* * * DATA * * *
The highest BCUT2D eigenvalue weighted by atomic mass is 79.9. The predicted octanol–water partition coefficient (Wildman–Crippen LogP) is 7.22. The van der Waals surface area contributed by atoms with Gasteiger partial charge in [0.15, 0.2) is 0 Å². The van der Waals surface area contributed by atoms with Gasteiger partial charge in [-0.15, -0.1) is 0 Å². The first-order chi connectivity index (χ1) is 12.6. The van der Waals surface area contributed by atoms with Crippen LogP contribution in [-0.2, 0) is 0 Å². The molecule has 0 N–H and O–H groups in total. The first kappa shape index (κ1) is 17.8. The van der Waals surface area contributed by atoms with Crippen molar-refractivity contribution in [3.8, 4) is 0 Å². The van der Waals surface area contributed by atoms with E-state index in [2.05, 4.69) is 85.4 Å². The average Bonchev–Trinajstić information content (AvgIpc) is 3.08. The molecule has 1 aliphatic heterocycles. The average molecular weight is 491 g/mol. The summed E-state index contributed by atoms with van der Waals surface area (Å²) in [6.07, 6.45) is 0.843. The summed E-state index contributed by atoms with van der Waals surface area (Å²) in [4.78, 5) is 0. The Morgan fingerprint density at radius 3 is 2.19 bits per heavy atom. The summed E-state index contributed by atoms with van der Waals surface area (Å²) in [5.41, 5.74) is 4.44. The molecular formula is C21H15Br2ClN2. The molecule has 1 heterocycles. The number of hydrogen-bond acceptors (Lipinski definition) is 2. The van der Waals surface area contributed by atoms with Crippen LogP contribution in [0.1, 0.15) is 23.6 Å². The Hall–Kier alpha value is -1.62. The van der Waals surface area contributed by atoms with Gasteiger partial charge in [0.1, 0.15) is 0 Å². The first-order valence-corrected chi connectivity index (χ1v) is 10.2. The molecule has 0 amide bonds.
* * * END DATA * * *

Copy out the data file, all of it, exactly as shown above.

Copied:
The highest BCUT2D eigenvalue weighted by atomic mass is 79.9. The predicted octanol–water partition coefficient (Wildman–Crippen LogP) is 7.22. The van der Waals surface area contributed by atoms with Gasteiger partial charge in [0.15, 0.2) is 0 Å². The van der Waals surface area contributed by atoms with Gasteiger partial charge in [-0.15, -0.1) is 0 Å². The first-order chi connectivity index (χ1) is 12.6. The van der Waals surface area contributed by atoms with Crippen LogP contribution in [-0.2, 0) is 0 Å². The molecule has 0 N–H and O–H groups in total. The first kappa shape index (κ1) is 17.8. The van der Waals surface area contributed by atoms with Crippen molar-refractivity contribution in [3.8, 4) is 0 Å². The van der Waals surface area contributed by atoms with E-state index in [2.05, 4.69) is 85.4 Å². The average Bonchev–Trinajstić information content (AvgIpc) is 3.08. The molecule has 1 aliphatic heterocycles. The average molecular weight is 491 g/mol. The summed E-state index contributed by atoms with van der Waals surface area (Å²) in [6.07, 6.45) is 0.843. The summed E-state index contributed by atoms with van der Waals surface area (Å²) in [4.78, 5) is 0. The Morgan fingerprint density at radius 3 is 2.19 bits per heavy atom. The summed E-state index contributed by atoms with van der Waals surface area (Å²) in [5.41, 5.74) is 4.44. The molecular formula is C21H15Br2ClN2. The molecule has 1 heterocycles. The number of hydrogen-bond acceptors (Lipinski definition) is 2. The van der Waals surface area contributed by atoms with Crippen LogP contribution in [0.1, 0.15) is 23.6 Å². The Hall–Kier alpha value is -1.62. The van der Waals surface area contributed by atoms with Gasteiger partial charge in [0.1, 0.15) is 0 Å². The first-order valence-corrected chi connectivity index (χ1v) is 10.2. The molecule has 0 amide bonds.